Christopher Loeb gets 3 years for stealing top Suffolk cop James Burke's gun belt, ammo

Christopher Loeb, 27, of Smithtown, the heroin addict who testified that Suffolk police Chief James Burke beat him while in custody, was sentenced on April 18, 2014, to 3 years in jail for stealing Burke's gun belt and ammunition from his police-issued vehicle. Loeb's attorney, Daniel Barker of Riverhead, said his client has "been remorseful since day one." (Credit: Joseph D. Sullivan)

A Smithtown heroin addict was sentenced Friday to 3 years in prison for stealing a duffel bag containing a gun belt and ammunition from a car issued to the Suffolk police department's top uniformed officer.

Christopher Loeb, 27, insisted again in court that his constitutional rights were violated because Chief of Department James Burke beat him while in custody -- a charge Burke has denied.

State Supreme Court Justice Martin Efman, scarcely acknowledging the allegation, said Loeb broke into a number of parked cars to feed his addiction and had only himself to blame for his troubles.


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"There were other victims other than Mr. Burke who were hurt by your actions . . . This is the second time you have appeared before me on the same kind of thing," Efman said.

The judge ordered Loeb, who has admitted to a $100-a-day heroin habit, to receive drug treatment while in prison.

"You have to deal with that yourself . . . If you don't work that out, you'll spend a lot of time in jail," Efman told him.

Loeb was not required to serve additional prison time for a probation violation in a 2012 larceny case.

Loeb's attorney said outside the Riverhead courtroom that his client was sorry for his crimes, but might not have expressed himself well.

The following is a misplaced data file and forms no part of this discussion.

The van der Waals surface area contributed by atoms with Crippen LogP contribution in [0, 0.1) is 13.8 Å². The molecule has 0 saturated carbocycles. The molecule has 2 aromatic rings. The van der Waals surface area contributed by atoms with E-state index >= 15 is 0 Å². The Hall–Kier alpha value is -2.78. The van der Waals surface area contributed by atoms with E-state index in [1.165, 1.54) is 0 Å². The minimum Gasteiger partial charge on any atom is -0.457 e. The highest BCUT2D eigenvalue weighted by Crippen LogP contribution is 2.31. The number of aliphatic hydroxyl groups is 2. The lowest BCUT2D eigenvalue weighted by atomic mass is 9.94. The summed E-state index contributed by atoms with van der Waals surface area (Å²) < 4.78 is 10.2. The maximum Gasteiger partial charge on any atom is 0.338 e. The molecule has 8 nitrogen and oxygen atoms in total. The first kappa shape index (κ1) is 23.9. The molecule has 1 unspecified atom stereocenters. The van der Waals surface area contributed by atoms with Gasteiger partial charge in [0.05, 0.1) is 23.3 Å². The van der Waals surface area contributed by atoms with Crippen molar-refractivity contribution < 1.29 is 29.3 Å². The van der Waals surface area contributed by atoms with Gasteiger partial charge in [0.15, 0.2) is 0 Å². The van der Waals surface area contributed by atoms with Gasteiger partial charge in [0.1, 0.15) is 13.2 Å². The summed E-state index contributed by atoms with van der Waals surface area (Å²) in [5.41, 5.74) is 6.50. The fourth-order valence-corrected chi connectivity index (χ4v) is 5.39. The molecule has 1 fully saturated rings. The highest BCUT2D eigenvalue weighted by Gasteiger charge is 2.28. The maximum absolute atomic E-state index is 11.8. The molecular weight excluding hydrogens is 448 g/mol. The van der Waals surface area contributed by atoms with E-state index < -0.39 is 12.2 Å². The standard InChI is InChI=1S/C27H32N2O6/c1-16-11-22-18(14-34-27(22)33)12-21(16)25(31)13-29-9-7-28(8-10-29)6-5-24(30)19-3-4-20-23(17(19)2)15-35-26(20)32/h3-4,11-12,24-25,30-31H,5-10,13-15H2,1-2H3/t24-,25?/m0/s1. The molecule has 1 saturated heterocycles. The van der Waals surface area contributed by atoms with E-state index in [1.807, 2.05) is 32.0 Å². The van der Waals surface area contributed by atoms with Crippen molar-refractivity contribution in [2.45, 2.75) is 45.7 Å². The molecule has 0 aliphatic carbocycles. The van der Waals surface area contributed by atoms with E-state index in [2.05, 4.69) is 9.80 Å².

"He's been remorseful since Day 1," said attorney Daniel Barker of Riverhead. "It was unfortunate, because at times in court he was angry and anxious about the actions of the Suffolk County Police Department, and at times it became intertwined."

The special prosecutor brought in to handle the case, Peter Crusco of the Queens district attorney's office, had no comment on the sentence.

Loeb reiterated during the sentencing that Burke violated his rights after his December 2012 arrest. "I want the court to know I am upset on that matter," he said. "They weren't held accountable for their actions."

An FBI investigation into the alleged beating has been closed, Crusco said in January.

Loeb pleaded guilty that month to third-degree criminal possession of a weapon. He had faced more than 9 years for weapon, theft and probation charges.

During an evidence-suppression hearing in the case, a Suffolk police sergeant and a detective testified that they saw Burke in the interrogation room with Loeb at the Fourth Precinct after his arrest. Det. Keith Sinclair and Sgt. Michael Kelly said they saw no bruises or signs of abuse on Loeb after Burke left the room.

Barker asked Sinclair whether it was unusual to have such a high-ranking official in an interrogation room. Crusco objected. The judge upheld the objection, and the question was not answered.

Retired Suffolk County Det. Richard Cottingham, the lead detective in the case, testified that Burke appeared at Loeb's house the morning of the arrest and reclaimed the duffel bag.

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